As part of our 125th anniversary celeberations, Nigel Sharp delves into the Yachting World archives to trace the origin and early years of the legendary Fastnet Race

In 1931, a Yachting World correspondent who went by the name of Solent opined: “615 miles seemed to me too long for any yacht race by some 500-odd miles.”

But he confessed to a complete change of heart after taking part in the Fastnet Race aboard the American schooner Mistress, writing that: “There was not a single hour of that race that I would have missed.”

Up until then the race had been an annual event since the first in 1925, but from 1931 it would be – apart from the war years – every other year to allow it to alternate with the Bermuda Race.


Jolie Brise, the only boat to win the Fastnet Race three times. Photo: Rick Tomlinson

The inaugural event, called simply the Ocean Race, was open to “fully decked yachts of any rig measuring not more than 50ft and not less than 30ft on the waterline” according to the Notice of Race, and yachts ‘must sail in cruising trim’.

With regard to crew, it specified: “No restriction will be made as to the number of amateurs carried, but no more paid hands will be permitted than can be normally accommodated in the fo’c’sle.”

That race was won by the Le Havre pilot cutter Jolie Brise which, after winning it again in 1929 and 1930, remains the only boat to have triumphed three times.


Pipe smoking appears de rigueur among the Jolie Brise crew in the 1930s

At a dinner at Plymouth’s Royal Western YC immediately after the first race, the (later Royal) Ocean Racing Club was formed with Jolie Brise’s owner Lt Cmdr EG Martin as commodore.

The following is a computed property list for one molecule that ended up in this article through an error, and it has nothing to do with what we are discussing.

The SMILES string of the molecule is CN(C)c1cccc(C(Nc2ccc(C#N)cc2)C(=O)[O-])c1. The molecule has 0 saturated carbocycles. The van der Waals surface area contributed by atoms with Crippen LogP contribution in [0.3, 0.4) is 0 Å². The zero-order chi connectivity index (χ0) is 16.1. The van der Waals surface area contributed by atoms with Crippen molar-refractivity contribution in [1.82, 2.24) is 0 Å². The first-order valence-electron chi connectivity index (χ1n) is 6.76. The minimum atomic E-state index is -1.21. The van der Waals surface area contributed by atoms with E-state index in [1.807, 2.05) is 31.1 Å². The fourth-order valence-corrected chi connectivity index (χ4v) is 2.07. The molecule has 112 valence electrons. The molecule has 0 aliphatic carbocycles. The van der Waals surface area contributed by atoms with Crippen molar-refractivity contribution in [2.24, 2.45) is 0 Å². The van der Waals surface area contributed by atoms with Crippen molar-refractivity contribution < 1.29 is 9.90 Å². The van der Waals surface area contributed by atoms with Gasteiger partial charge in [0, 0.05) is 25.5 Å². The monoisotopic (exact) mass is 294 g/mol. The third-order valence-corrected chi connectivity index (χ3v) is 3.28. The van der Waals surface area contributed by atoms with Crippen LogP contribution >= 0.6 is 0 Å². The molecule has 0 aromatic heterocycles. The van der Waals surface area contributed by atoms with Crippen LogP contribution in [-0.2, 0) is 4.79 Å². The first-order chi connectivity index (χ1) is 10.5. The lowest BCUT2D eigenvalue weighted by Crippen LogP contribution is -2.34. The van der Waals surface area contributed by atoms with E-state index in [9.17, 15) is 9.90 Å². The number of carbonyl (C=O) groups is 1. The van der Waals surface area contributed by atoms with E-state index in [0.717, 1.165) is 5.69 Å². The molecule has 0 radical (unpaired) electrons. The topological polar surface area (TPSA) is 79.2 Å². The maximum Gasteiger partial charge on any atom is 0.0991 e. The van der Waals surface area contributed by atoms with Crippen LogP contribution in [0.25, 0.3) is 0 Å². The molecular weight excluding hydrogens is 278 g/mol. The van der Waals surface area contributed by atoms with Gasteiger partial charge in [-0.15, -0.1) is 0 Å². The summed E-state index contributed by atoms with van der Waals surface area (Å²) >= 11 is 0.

The recent announcement around the next two races finishing in Cherbourg has certainly caused some controversy. But it wasn’t until 1949 that what is considered to be the traditional course, starting in Cowes, going through the Solent to the west and finishing in Plymouth, became established.

The first race started from Ryde, as the Royal Western Yacht Club’s new Lonely Rock Race did, with the Isle of Wight left to starboard. The next six also left the island to starboard, but started from Cowes, while in 1933 the fleet left the island to port for the first time, but finished in Cowes; and in 1935 it started in the western Wight, from Yarmouth.

Just six boats started the first race in 1925 when Jolie Brise’s winning time was 6d 14h 45m. Compare that to last year when a record 388 boats took part and the Ultime Maxi Edmond de Rothschild took line honours in 1d 4h 2m.

“There is no doubt that the sport of ocean racing is growing more popular each year,’ wrote Major Heckstall-Smith in 1930 as editor of Yachting World, “and we are delighted that it should because it encourages and recruits many young amateurs to the sea.”